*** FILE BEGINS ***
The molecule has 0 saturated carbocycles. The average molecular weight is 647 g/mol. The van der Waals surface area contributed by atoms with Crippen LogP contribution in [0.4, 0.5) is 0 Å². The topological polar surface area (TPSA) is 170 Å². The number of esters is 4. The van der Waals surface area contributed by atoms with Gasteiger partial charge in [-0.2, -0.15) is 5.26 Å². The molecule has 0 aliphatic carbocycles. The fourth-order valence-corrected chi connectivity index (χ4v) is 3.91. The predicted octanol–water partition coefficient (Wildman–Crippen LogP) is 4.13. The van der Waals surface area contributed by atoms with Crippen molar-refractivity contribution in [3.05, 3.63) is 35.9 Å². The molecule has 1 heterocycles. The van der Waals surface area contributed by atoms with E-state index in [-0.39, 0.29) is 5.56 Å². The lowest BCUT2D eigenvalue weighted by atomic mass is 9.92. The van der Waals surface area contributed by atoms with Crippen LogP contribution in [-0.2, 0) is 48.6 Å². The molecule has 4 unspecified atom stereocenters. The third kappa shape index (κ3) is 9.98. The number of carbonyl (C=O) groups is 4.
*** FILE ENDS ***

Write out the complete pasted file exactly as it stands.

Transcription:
The molecule has 0 saturated carbocycles. The average molecular weight is 647 g/mol. The van der Waals surface area contributed by atoms with Crippen LogP contribution in [0.4, 0.5) is 0 Å². The topological polar surface area (TPSA) is 170 Å². The number of esters is 4. The van der Waals surface area contributed by atoms with Gasteiger partial charge in [-0.2, -0.15) is 5.26 Å². The molecule has 0 aliphatic carbocycles. The fourth-order valence-corrected chi connectivity index (χ4v) is 3.91. The predicted octanol–water partition coefficient (Wildman–Crippen LogP) is 4.13. The van der Waals surface area contributed by atoms with Crippen molar-refractivity contribution in [3.05, 3.63) is 35.9 Å². The molecule has 1 heterocycles. The van der Waals surface area contributed by atoms with E-state index in [-0.39, 0.29) is 5.56 Å². The lowest BCUT2D eigenvalue weighted by atomic mass is 9.92. The van der Waals surface area contributed by atoms with Crippen LogP contribution in [-0.2, 0) is 48.6 Å². The molecule has 4 unspecified atom stereocenters. The third kappa shape index (κ3) is 9.98. The number of carbonyl (C=O) groups is 4.